Great Globules — in the Alleys —
And Oh, the Shower of Stain —
When Winds — upset the Basin —
And spill the Scarlet Rain —

It sprinkles Bonnets — far below —
It gathers ruddy Pools —
Then — eddies like a Rose — away —
Upon Vermilion Wheels —
(F 465)

No New England fall, I believe, clamors for such blood-filled celebration. But Antietam occurred in mid-September, the advent of autumn, and its traumatic bloodshed, spilling as if from an “Artery — upon the Hill,” traveled up the Veins, the roads, of the nation, spilled into alleyways and sprinkled Bonnets far from the battlefield.

The speaker in “It was not Death” feels, by the final line, despair. The figures set for burial are frozen equally by death and by the photographic medium. They are “Without a Chance, or spar – / or even a Report” (ll. 22-23), paralyzed and mute, unable to give voice or justification to the despair of the speaker.

It can feel almost without justification to despair over the trauma of a distant stranger. But in moments of national crisis and discord, the trauma comes home to the individual, if not in the form of a direct parallel experience, but in the mirror of empathy. We have seen that in recent events. During the day of testimony by Dr. Christine Blasey Ford last week, the RAINN sexual assault hotline saw a 147% increase in calls, according to Abigail Abrams.

Far different events, more immediate modes of transmission, new lines of division … but still we and Emily Dickinson’s speaker must remind ourselves it was not me, and reconcile the reality of what did transpire, and to whom, and what it means.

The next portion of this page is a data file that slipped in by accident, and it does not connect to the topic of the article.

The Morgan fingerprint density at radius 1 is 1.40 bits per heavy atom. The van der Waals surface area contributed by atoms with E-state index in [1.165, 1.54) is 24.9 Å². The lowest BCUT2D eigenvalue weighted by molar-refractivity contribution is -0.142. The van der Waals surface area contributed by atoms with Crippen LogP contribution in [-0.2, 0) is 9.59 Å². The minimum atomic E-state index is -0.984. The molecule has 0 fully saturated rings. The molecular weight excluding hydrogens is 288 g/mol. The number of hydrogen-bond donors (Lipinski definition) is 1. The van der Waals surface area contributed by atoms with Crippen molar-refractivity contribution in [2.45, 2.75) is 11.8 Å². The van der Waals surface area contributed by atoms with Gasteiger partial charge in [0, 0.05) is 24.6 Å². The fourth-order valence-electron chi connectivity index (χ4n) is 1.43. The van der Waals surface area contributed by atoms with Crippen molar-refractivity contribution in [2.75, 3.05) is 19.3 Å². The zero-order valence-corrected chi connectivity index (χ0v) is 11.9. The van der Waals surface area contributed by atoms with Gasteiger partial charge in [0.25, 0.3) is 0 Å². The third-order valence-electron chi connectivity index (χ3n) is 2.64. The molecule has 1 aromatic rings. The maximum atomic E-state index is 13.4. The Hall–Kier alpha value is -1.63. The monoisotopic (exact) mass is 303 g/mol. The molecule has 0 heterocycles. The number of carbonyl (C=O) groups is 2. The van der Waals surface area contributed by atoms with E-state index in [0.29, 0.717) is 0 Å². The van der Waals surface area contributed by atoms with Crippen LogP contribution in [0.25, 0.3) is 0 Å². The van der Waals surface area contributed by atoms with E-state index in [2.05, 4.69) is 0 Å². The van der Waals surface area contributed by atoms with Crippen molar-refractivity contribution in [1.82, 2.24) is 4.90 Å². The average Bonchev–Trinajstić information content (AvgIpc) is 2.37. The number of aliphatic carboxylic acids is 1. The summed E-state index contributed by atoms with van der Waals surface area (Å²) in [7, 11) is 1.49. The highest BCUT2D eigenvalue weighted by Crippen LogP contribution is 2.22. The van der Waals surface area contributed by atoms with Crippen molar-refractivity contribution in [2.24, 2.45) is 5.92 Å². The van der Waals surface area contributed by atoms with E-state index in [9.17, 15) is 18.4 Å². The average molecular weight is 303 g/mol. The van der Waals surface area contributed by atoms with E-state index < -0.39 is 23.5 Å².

Sources
Abrams, Abigail. “National Sexual Assault Hotline Spiked 147% During Ford Hearing.” Time, 27 Sept. 2018.

Richards, Eliza. ""Death's Surprise, Stamped Visible": Emily Dickinson, Oliver Wendell Holmes, and Civil War Photography." Amerikastudien 54.1 (2009): 13-33, 27.

 

Bio: Sarah Khatry received a BA in physics and English from Dartmouth College in 2017. Her novella Ritual won the Sidney Cox Memorial Prize in 2015. Her nonfiction appears in 40 Towns, the Dartmouth, and elsewhere.

Sources:

History
Hampshire Gazette, October 7, 1862

Harper's Monthly, October, 1862

Springfield Republican, October 4, 1862

Biography

Khatry, Sarah. “December 7-14: A Nation Infused by Trauma.” Assignment for Eng 62. Dartmouth College. Winter 2017.

Kytle, Ethan J. “Captain Higginson Takes Command.The Opinionator: A Gathering of Opinion from Around the Web. November 16, 2012

Higginson, Thomas Wentworth. “Leaves from an Officer’s Journal.” Introduced by Sage Stossel. Atlantic Monthly 1864.

Back to Blog Post Menu

Leave a Reply

Your email address will not be published. Required fields are marked *